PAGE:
Overweight and often controversial, David Wells hardly fit anyone’s ideal of perfection, as he himself would later concede with the title of his autobiography. Nonetheless, on May 17, 1998 — 15 years ago on Friday — while pitching for the Yankees, Wells reached the pinnacle of his 21-year major league career by retiring all 27 Twins he faced, completing the 15th perfect game in major league history.
Jason Heyward will become the latest big-name player to return from the disabled list — joining Curtis Granderson, Zack Greinke and Coco Crisp — when he returns to the Braves lineup on Friday. Several more key players will follow in the next few days, including Reds ace Johnny Cueto and Red Sox closer Andrew Bailey, and still others should be back by the end of next week.
The pitching matchup of Justin Verlander and Yu Darvish made Thursday night’s contest between the Tigers and Rangers in Arlington one of the most anticipated games of the year, but it didn’t take long for the bubble to burst.
It was evident in the first inning that Verlander wasn’t sharp. The first five fastballs the 2011 AL MVP threw resulted in a strike, two balls and two singles. The first three batters he faced — Ian Kinsler, Elvis Andrus and Lance Berkman — delivered that pair of singles and an RBI grounder. Still, it was Darvish who got into the game’s first jam.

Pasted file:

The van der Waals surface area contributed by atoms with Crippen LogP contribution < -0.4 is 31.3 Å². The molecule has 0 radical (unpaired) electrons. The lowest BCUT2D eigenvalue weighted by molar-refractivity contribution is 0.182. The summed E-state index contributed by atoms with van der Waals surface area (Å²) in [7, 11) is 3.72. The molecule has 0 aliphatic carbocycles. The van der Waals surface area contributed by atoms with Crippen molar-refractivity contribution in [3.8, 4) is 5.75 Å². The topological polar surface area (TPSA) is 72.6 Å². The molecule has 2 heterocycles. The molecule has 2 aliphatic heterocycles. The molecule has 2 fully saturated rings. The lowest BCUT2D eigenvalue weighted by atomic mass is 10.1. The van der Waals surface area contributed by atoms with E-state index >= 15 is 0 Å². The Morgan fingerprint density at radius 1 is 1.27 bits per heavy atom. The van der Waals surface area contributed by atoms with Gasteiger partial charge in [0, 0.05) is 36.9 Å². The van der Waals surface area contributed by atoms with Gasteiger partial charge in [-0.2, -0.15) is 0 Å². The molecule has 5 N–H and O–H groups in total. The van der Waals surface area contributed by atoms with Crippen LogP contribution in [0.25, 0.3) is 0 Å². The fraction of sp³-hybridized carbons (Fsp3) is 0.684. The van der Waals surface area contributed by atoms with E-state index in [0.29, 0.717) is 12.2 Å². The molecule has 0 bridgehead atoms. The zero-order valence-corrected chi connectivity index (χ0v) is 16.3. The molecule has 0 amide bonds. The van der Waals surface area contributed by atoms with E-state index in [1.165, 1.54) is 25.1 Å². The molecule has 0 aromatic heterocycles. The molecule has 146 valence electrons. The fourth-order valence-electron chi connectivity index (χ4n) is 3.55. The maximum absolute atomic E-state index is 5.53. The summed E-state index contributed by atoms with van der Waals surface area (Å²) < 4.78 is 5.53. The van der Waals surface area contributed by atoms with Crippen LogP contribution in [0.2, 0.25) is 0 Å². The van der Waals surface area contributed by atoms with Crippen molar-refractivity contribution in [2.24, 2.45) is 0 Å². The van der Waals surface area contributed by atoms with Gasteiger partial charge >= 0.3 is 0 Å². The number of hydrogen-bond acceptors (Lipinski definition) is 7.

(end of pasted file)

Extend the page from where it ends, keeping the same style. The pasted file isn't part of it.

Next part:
Starting in center field in place of the injured Austin Jackson, Don Kelly led off the top of the third with a solo home run, after which the Tigers added another run on singles by Omar Infante and Andy Dirks, a great baserunning play by Infante, who went to third on a wild pitch that didn’t get more than a couple feet away from Rangers catcher Geovany Soto, and a sac fly by Torii Hunter. Miguel Cabrera then doubled, pushing Dirks to third and prompting Rangers manager Ron Washington to have Darvish intentionally walk Prince Fielder to load the bases with one out. The Tigers got a third run on a sac fly by Victor Martinez on the 10th pitch of his at-bat, but Darvish then got Alex Avila to fly out, limiting the damage and validating Washington’s gambit.
That, however, was nothing compared to Verlander’s implosion in the bottom of the inning.
The Rays have placed David Price on the 15-day disabled list a day after the defending Cy Young award winner left his start against the Red Sox in the third inning due to tightness in his left triceps. This marks the first DL stint in the 27-year-old’s career and could provide a welcome respite for the Rays’ ace in a season that has not gone the way he or the team expected.
While it won’t fix the blown calls that two umpiring crews made last week, or provide help during this year’s postseason, an expanded replay system is coming in 2014. On Thursday at the quarterly owners’ meetings in Manhattan, MLB executive vice president Joe Torre provided an update of the league’s progress on the matter.